24-Mar-2006 -- Nearly seven years ago, on 11 August 1999, I had the chance to observe the one and only total solar eclipse visible from within Germany for the next couple of centuries. The path of totality passed close to my hometown, and although it took several hours to get there because of a traffic collapse as total as the eclipse itself, I could observe this stunning event whose majesty makes every try to describe it by words a fruitless effort. Still baffled by the event, immediately after returning home I started to look for the next possibility to observe another total solar eclipse from a convenient location, not too far from Germany and easily reachable, if possible.
I found that I would have to wait for nearly seven years until another solar eclipse would meet these demands. This one would happen on 29 March 2006 in Turkey, fortunately the path of totality would even pass only a short distance east of Antalya, in other words, across one of the main tourist regions of Turkey, and at this time of year not the worst location to successfully observe the eclipse with respect to the meteorological conditions (the 1999 eclipse I could only observe through a thin layer of clouds).
All the years I kept this plan in mind, and as the event eventually drew nearer, I booked a one-week stay in one of the tourist resorts on Turkey's south coast. Of course, I had no intention to waste this week at the hotel pool; instead I booked a rental car for the entire week, too, and started gathering information about reachable Confluences in the vicinity. What a luck: There was the chance to get to six Confluences, one of them even still unvisited!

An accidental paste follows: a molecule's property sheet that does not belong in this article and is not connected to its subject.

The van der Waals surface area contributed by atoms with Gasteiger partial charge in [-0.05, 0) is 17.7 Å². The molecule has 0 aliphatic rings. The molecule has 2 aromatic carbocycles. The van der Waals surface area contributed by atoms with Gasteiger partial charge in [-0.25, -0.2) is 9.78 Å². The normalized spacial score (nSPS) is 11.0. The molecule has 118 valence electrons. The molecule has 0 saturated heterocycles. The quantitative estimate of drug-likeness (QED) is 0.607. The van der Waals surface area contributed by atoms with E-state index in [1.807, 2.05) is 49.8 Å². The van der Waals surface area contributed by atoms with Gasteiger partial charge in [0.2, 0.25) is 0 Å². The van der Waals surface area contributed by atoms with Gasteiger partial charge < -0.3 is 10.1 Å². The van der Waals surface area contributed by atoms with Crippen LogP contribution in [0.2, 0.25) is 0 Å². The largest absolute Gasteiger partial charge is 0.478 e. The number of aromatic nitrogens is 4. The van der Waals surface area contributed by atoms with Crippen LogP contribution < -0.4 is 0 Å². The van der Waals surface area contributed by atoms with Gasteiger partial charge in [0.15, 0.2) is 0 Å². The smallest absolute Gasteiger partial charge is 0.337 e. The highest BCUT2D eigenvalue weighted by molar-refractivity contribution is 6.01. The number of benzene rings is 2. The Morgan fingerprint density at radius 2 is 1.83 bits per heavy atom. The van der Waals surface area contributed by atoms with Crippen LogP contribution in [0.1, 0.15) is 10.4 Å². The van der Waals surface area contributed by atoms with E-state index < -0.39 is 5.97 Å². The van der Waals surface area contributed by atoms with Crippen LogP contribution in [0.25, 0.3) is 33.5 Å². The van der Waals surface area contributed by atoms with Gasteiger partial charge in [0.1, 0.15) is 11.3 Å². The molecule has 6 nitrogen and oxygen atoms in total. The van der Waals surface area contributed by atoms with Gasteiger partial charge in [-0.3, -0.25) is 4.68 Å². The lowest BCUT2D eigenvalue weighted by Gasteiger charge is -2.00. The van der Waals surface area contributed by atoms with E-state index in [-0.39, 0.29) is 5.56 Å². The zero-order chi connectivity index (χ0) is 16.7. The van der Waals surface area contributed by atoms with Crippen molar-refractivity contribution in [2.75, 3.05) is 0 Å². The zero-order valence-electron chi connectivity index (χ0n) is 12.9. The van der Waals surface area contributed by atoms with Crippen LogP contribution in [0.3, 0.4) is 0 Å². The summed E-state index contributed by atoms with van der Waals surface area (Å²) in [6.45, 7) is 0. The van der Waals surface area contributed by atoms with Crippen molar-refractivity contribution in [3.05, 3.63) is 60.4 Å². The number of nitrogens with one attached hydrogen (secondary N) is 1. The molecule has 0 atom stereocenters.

On 24 March, I took a plane to Antalya where I arrived around noon. After some formalities at the car rental's counter, I was handed over a brand new Renault Clio, with only 250 km on its odometer. This would be my companion during the next week's adventures; hopefully it would prove handy at every situation to come. Leaving the airport, I drove towards the city of Antalya because I had to change some money first, then I filled up the car's tank and left Antalya in eastern direction on the coastal road towards Side, where I had to find my hotel.
This transfer offered already the first occasion to get into "confluencing fever" again, oh dear, how I had missed this! 37N 31E was lying only a couple of kilometres beside the coastal road, but the first problem was to find the right turnoff to get there. I was cautious while driving and at the same time observing the GPS receiver and looking out for traffic signs indicating place names, as I didn't yet know the car thoroughly, and what is even more important, I wasn't accustomed yet to the style of driving of the others around me on the road, this is always something to watch out for at first when driving in foreign countries. Thus at a certain moment, I noticed that I had passed the moment of closest approach without finding a turnoff that seemed the right one, also the coastal road didn't permit easy stopping or lane crossing, as it is in most parts a four-lane road with a separator in the middle. So I drove a little further along the road until I reached the next city Serik, where I could turn safely.